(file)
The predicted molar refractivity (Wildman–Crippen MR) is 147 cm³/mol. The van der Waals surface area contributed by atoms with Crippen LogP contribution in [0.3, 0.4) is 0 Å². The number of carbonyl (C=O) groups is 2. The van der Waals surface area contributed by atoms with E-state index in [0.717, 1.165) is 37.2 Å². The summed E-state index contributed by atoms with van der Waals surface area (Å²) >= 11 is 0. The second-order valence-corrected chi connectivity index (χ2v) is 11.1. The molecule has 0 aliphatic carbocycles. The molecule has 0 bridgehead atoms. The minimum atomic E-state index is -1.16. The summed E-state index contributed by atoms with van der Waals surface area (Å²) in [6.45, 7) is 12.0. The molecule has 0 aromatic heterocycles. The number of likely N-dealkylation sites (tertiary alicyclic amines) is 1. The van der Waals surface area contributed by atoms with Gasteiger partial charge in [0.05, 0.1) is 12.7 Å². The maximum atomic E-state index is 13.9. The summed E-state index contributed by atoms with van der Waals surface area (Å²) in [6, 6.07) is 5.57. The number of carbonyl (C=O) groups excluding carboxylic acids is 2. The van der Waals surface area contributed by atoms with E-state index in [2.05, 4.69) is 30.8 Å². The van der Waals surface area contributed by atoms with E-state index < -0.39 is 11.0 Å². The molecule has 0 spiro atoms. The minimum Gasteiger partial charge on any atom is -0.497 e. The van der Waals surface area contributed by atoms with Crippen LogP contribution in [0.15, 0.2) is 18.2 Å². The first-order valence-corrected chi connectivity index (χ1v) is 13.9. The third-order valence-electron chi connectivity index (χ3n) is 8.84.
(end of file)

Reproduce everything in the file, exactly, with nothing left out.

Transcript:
The predicted molar refractivity (Wildman–Crippen MR) is 147 cm³/mol. The van der Waals surface area contributed by atoms with Crippen LogP contribution in [0.3, 0.4) is 0 Å². The number of carbonyl (C=O) groups is 2. The van der Waals surface area contributed by atoms with E-state index in [0.717, 1.165) is 37.2 Å². The summed E-state index contributed by atoms with van der Waals surface area (Å²) >= 11 is 0. The second-order valence-corrected chi connectivity index (χ2v) is 11.1. The molecule has 0 aliphatic carbocycles. The molecule has 0 bridgehead atoms. The minimum atomic E-state index is -1.16. The summed E-state index contributed by atoms with van der Waals surface area (Å²) in [6.45, 7) is 12.0. The molecule has 0 aromatic heterocycles. The number of likely N-dealkylation sites (tertiary alicyclic amines) is 1. The van der Waals surface area contributed by atoms with Gasteiger partial charge in [0.05, 0.1) is 12.7 Å². The maximum atomic E-state index is 13.9. The summed E-state index contributed by atoms with van der Waals surface area (Å²) in [6, 6.07) is 5.57. The number of carbonyl (C=O) groups excluding carboxylic acids is 2. The van der Waals surface area contributed by atoms with E-state index in [2.05, 4.69) is 30.8 Å². The van der Waals surface area contributed by atoms with E-state index < -0.39 is 11.0 Å². The molecule has 0 spiro atoms. The minimum Gasteiger partial charge on any atom is -0.497 e. The van der Waals surface area contributed by atoms with Crippen LogP contribution in [0.15, 0.2) is 18.2 Å². The first-order valence-corrected chi connectivity index (χ1v) is 13.9. The third-order valence-electron chi connectivity index (χ3n) is 8.84.